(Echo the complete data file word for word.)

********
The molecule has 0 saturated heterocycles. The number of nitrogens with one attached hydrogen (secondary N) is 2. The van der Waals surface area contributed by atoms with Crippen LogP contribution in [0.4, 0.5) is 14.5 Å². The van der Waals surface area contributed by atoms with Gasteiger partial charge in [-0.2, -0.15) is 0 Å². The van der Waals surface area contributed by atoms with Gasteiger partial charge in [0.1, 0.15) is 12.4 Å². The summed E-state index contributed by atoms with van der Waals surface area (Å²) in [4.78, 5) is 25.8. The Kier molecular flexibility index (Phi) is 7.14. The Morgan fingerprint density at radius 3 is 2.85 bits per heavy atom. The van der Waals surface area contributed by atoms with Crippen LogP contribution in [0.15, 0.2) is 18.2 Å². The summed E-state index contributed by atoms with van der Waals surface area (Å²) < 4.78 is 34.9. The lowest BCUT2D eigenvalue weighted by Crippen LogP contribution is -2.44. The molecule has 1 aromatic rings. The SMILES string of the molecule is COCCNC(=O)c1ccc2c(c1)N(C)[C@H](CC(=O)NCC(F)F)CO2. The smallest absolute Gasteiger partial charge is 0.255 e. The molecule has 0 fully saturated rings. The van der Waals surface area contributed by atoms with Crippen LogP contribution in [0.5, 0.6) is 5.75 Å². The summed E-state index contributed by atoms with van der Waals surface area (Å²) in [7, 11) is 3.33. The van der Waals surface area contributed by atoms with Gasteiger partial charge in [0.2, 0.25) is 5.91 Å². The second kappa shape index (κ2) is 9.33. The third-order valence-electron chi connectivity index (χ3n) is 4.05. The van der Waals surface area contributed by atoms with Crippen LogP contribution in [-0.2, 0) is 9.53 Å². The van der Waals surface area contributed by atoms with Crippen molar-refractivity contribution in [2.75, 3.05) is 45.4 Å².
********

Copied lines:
The molecule has 0 saturated heterocycles. The number of nitrogens with one attached hydrogen (secondary N) is 2. The van der Waals surface area contributed by atoms with Crippen LogP contribution in [0.4, 0.5) is 14.5 Å². The van der Waals surface area contributed by atoms with Gasteiger partial charge in [-0.2, -0.15) is 0 Å². The van der Waals surface area contributed by atoms with Gasteiger partial charge in [0.1, 0.15) is 12.4 Å². The summed E-state index contributed by atoms with van der Waals surface area (Å²) in [4.78, 5) is 25.8. The Kier molecular flexibility index (Phi) is 7.14. The Morgan fingerprint density at radius 3 is 2.85 bits per heavy atom. The van der Waals surface area contributed by atoms with Crippen LogP contribution in [0.15, 0.2) is 18.2 Å². The summed E-state index contributed by atoms with van der Waals surface area (Å²) < 4.78 is 34.9. The lowest BCUT2D eigenvalue weighted by Crippen LogP contribution is -2.44. The molecule has 1 aromatic rings. The SMILES string of the molecule is COCCNC(=O)c1ccc2c(c1)N(C)[C@H](CC(=O)NCC(F)F)CO2. The smallest absolute Gasteiger partial charge is 0.255 e. The molecule has 0 fully saturated rings. The van der Waals surface area contributed by atoms with Crippen LogP contribution in [0.5, 0.6) is 5.75 Å². The summed E-state index contributed by atoms with van der Waals surface area (Å²) in [7, 11) is 3.33. The van der Waals surface area contributed by atoms with Gasteiger partial charge in [0.2, 0.25) is 5.91 Å². The second kappa shape index (κ2) is 9.33. The third-order valence-electron chi connectivity index (χ3n) is 4.05. The van der Waals surface area contributed by atoms with Crippen LogP contribution in [-0.2, 0) is 9.53 Å². The van der Waals surface area contributed by atoms with Crippen molar-refractivity contribution in [2.75, 3.05) is 45.4 Å².